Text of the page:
it's worth a look/read. After going through that I decided on lightning cranks, which I've had for over 2 years w/ no issues. But, I was looking more for weight savings. Nevertheless, it's an interesting read.

  15. #15
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    Quote Originally Posted by Mdeth1313
    An earlier post showed the fairwheelbikes crank shootout- there are a few of them. If you go to:

    www.fairwheelbikes.com/forum and go down to DRIVETRAIN, they're under cranks.

    it's worth a look/read. After going through that I decided on lightning cranks, which I've had for over 2 years w/ no issues. But, I was looking more for weight savings. Nevertheless, it's an interesting read.
    Good test with lots of numbers, What does average deflection signify?

  16. #16
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    I have been running FSA SL-K light triple on my road bike for about 3 years and 8,000 miles without ever having a single problem. The triple is lighter than a Dura Ace 7800 double.

  17. #17
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    Zipp Vuma Quad!

  18. #18
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    Ax Morpheus now fitted - 476g with chainrings
    Attached Thumbnails Attached Thumbnails suggestions for very light and stiff crankset?-img_4518.jpg  

  19. #19
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    Wow, those are nice. But carbon rings? I thought that was one of the few things that wouldn't work out (wear too quickly). What's next - carbon chain?

    BTW, I just received my full D/A groupo yesterday - I went with the D/A cranks as part of it. They are amazingly light - I don't have anything to compare to other than some older school carbon cranks and 7800 cranks, but they are pretty nice. I feel like I should be wearing them on a chain around my neck (yes, they look like jewelry). Can't wait to put the whole setup on - just waiting for a BB now, and a front der. to match. Not in too big a hurry, as the weather is turning and probably won't ride outside again until spring.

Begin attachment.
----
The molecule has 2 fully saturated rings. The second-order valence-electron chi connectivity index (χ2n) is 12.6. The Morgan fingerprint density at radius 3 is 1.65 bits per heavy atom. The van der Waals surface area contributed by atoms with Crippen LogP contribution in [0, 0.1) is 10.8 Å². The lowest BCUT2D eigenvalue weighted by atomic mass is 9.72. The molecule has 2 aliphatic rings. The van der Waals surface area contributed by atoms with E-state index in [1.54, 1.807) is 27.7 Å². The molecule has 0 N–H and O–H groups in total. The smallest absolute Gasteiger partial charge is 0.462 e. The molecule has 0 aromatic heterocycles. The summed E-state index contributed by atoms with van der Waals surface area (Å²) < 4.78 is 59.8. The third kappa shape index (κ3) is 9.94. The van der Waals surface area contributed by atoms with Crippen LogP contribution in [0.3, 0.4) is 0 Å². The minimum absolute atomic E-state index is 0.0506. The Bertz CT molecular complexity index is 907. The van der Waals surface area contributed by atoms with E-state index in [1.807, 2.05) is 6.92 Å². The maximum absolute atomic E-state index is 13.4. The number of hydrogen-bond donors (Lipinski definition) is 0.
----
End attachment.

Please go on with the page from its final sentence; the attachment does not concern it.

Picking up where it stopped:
I'm still interested in hearing about other cranks (like the AX Morpheus and the Zipps) - I could be persuaded to look at another upgrade if the right deal came along...

    Thanks for all the input, everyone.

  20. #20
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    I've had the Vuma Quads on my road bike for almost three years now. With about 18,000 miles on them they have been great. Light, (589 grams for mine with 53, 39 rings and the ceramic bottom bracket) stiff with zero issues. I did replace the rings this year. The clear coat is showing some nicks so I may strip them down and reapply the clear coat.

    Carbon is very good at somethings and not at others. Carbon rings do not like hard shifts although its the chain sliding across the top of the teeth that can separate the layers of carbon. Used in a single ring configuration carbon works very well. I've run a single ring carbon tt ring made my Fibrelyte without any wear on the ring for two seasons of hard tt training and racing.

    For my next trick I will now set myself on fire!

  21. #21
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    Go Zipp, but not the Vumaquad. The Vumaquad is awesome and very light but is high dollar.Instead go on ebay and find the Zipp 300 carbon crank. 455 grams. I have one and personally weighed it. That is one of the lightest cranks around and very stiff. You can get one new on ebay for around $300 if you are patient. Right now there are several listed at $600 that come with the bottom bracket. Don't bite on those. Look for a new one without the bottom bracket in the $300 range. Only drawback is they take an isis bottom bracket. Not actually a drawback to me. Token sells a super light and sweet ceramic bearing isis bottom. The Zipp 300 is a great little secret in the light carbon crank world.

  22. #22
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    I want a carbon chainring with steel or carbide teeth faces. Or with silicon carbide impregnated surfaces, like a grand Prix car brake disc. It'll last forever! No reason not to have an integrated crank ring system.

  23. #23
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    As mentioned by another poster, my vote goes to Cannondale's SL Hollowgram( aluminum, not the carbon). Very light and plenty stiff!
    EyeGuy